Pair Programming

Two women look at computer

One coding concept that helps novices and professionals alike is pair programming. In agile contexts, pairs would typically work at one computer, with one developer driving or writing the code and one reviewing it and giving feedback; the two swap places often during the process. Having two people looking at the same code helps pros write more efficiently and effectively, and beginners can learn a great deal while contributing new ideas.

Pair programming is also particularly helpful when collaborating on remote projects where you don’t have the luxury of being in the same room or office as your team.

Now Midlothian Code will offer pair programming resources as a learning and project-building tool.


To ensure this will work both in person and remotely, we use an online resource that will be free for you, Cloud9:

Cloud9 provides a development environment in the cloud that allows developers to get started with coding immediately and collaborate with their peers. With 3 years of cloud IDE development experience and nearly half a million registered users, Cloud9’s mission is to unlock the benefits of writing software in the cloud.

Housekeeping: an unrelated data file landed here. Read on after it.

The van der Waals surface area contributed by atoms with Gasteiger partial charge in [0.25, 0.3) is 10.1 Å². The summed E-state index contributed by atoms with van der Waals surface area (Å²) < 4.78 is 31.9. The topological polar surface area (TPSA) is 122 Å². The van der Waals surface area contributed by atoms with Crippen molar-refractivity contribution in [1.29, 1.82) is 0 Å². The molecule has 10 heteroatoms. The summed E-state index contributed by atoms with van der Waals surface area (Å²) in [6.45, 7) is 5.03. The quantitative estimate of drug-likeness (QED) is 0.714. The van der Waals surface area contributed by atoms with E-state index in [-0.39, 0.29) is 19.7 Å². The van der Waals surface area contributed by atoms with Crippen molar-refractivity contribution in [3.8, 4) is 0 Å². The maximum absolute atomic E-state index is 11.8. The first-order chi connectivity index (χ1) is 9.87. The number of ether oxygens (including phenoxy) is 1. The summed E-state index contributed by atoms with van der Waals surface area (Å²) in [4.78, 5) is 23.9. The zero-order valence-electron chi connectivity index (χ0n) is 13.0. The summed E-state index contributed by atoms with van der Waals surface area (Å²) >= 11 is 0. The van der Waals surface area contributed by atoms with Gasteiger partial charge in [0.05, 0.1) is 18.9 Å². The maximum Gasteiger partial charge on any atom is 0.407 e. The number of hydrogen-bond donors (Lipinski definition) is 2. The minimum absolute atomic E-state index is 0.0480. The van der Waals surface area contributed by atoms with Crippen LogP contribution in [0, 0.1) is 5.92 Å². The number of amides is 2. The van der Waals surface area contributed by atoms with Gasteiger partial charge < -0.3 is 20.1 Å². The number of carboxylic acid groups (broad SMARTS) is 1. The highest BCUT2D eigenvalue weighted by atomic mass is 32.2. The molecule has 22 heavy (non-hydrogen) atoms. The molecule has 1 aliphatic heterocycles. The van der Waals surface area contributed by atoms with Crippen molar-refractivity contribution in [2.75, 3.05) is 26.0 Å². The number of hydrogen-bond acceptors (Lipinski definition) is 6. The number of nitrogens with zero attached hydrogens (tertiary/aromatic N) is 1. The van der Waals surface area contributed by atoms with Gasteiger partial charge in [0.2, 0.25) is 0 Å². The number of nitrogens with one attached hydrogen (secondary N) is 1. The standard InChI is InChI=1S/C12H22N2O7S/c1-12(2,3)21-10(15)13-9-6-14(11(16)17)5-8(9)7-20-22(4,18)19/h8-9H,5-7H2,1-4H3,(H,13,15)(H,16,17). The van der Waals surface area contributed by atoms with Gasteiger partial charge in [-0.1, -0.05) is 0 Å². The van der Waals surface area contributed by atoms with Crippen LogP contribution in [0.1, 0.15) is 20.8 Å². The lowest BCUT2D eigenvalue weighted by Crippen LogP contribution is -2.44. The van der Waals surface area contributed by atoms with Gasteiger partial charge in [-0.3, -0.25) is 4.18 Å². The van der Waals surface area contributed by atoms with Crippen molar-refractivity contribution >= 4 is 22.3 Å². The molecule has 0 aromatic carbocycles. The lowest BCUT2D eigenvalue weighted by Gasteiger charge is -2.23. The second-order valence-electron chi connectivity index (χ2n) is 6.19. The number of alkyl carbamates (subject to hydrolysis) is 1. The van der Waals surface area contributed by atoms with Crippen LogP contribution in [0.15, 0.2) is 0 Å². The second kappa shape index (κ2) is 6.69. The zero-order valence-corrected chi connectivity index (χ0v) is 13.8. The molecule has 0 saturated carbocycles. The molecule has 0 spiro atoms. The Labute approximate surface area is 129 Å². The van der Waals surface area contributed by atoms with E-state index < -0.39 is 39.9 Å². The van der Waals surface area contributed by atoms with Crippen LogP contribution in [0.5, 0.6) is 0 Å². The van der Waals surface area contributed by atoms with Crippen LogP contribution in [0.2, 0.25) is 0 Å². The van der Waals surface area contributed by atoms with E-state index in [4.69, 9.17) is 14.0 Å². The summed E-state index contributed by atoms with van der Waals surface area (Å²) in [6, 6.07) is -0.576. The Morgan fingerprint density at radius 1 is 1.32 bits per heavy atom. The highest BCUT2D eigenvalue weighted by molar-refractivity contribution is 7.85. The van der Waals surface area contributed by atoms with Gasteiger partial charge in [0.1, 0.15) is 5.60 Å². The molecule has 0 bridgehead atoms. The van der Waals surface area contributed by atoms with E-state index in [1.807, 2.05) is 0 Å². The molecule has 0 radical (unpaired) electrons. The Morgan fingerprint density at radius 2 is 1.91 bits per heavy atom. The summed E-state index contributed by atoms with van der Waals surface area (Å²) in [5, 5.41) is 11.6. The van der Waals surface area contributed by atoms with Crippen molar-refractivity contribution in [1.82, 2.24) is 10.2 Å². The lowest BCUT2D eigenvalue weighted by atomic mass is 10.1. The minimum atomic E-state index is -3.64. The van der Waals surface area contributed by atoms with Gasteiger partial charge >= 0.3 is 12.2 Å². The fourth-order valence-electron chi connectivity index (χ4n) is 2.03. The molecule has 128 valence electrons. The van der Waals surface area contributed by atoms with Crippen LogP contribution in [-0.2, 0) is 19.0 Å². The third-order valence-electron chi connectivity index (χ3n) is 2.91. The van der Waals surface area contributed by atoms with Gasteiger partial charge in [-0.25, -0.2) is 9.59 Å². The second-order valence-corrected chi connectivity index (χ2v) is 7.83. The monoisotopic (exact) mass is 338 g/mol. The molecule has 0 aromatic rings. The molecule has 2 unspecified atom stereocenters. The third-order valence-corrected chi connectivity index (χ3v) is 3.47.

Our team space can be found at, where you will find team shared workspaces. Each workspace is 2 GB of hard drive space in the cloud, running Ubuntu, and often preloaded with a few useful tools. You have an editor (which can be configured to VIM/Emacs/Sublime if you prefer), terminal access, and a number of navigation and language tools to make coding and debugging easier.

Cloud9 Workspace Screenshot

You can request a team Cloud9 account or access for your existing account right here:

[contact-form-7 id=”336″ title=”Cloud9 Request Form”]

With an account from our team, you will not need to enter any credit card information, and your use will be free. You’ll have unlimited public workspaces and be able to create one private workspace without upgrading.

Making Workspaces

Once you have an account, click the + sign from your dashboard to create a new workspace. You’ll see a screen like this:

Cloud9 Create a Workspace Screenshot